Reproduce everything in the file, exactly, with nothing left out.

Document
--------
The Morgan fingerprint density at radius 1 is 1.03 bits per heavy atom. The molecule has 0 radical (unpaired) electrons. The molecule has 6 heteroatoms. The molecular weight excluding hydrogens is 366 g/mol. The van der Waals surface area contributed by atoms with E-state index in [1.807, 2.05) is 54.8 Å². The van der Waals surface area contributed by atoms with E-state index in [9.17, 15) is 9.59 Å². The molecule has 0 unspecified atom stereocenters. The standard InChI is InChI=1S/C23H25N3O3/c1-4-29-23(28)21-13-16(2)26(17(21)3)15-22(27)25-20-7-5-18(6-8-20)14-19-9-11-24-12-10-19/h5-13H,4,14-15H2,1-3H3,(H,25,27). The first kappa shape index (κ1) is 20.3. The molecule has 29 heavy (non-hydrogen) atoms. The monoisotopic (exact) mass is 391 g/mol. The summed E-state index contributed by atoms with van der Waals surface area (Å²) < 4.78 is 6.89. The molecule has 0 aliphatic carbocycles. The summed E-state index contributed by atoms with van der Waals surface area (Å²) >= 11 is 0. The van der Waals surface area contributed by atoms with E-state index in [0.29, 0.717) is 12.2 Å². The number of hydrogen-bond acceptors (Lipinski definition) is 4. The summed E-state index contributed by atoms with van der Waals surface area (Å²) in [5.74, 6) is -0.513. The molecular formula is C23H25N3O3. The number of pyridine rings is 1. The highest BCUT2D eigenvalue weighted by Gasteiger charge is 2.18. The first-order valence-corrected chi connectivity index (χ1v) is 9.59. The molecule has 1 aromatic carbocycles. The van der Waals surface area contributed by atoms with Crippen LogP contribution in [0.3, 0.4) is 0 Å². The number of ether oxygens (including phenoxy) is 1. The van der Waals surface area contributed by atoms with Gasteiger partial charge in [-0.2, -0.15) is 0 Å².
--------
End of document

The Morgan fingerprint density at radius 1 is 1.03 bits per heavy atom. The molecule has 0 radical (unpaired) electrons. The molecule has 6 heteroatoms. The molecular weight excluding hydrogens is 366 g/mol. The van der Waals surface area contributed by atoms with E-state index in [1.807, 2.05) is 54.8 Å². The van der Waals surface area contributed by atoms with E-state index in [9.17, 15) is 9.59 Å². The molecule has 0 unspecified atom stereocenters. The standard InChI is InChI=1S/C23H25N3O3/c1-4-29-23(28)21-13-16(2)26(17(21)3)15-22(27)25-20-7-5-18(6-8-20)14-19-9-11-24-12-10-19/h5-13H,4,14-15H2,1-3H3,(H,25,27). The first kappa shape index (κ1) is 20.3. The molecule has 29 heavy (non-hydrogen) atoms. The monoisotopic (exact) mass is 391 g/mol. The summed E-state index contributed by atoms with van der Waals surface area (Å²) < 4.78 is 6.89. The molecule has 0 aliphatic carbocycles. The summed E-state index contributed by atoms with van der Waals surface area (Å²) >= 11 is 0. The van der Waals surface area contributed by atoms with E-state index in [0.29, 0.717) is 12.2 Å². The number of hydrogen-bond acceptors (Lipinski definition) is 4. The summed E-state index contributed by atoms with van der Waals surface area (Å²) in [5.74, 6) is -0.513. The molecular formula is C23H25N3O3. The number of pyridine rings is 1. The highest BCUT2D eigenvalue weighted by Gasteiger charge is 2.18. The first-order valence-corrected chi connectivity index (χ1v) is 9.59. The molecule has 1 aromatic carbocycles. The van der Waals surface area contributed by atoms with Crippen LogP contribution in [0.3, 0.4) is 0 Å². The number of ether oxygens (including phenoxy) is 1. The van der Waals surface area contributed by atoms with Gasteiger partial charge in [-0.2, -0.15) is 0 Å².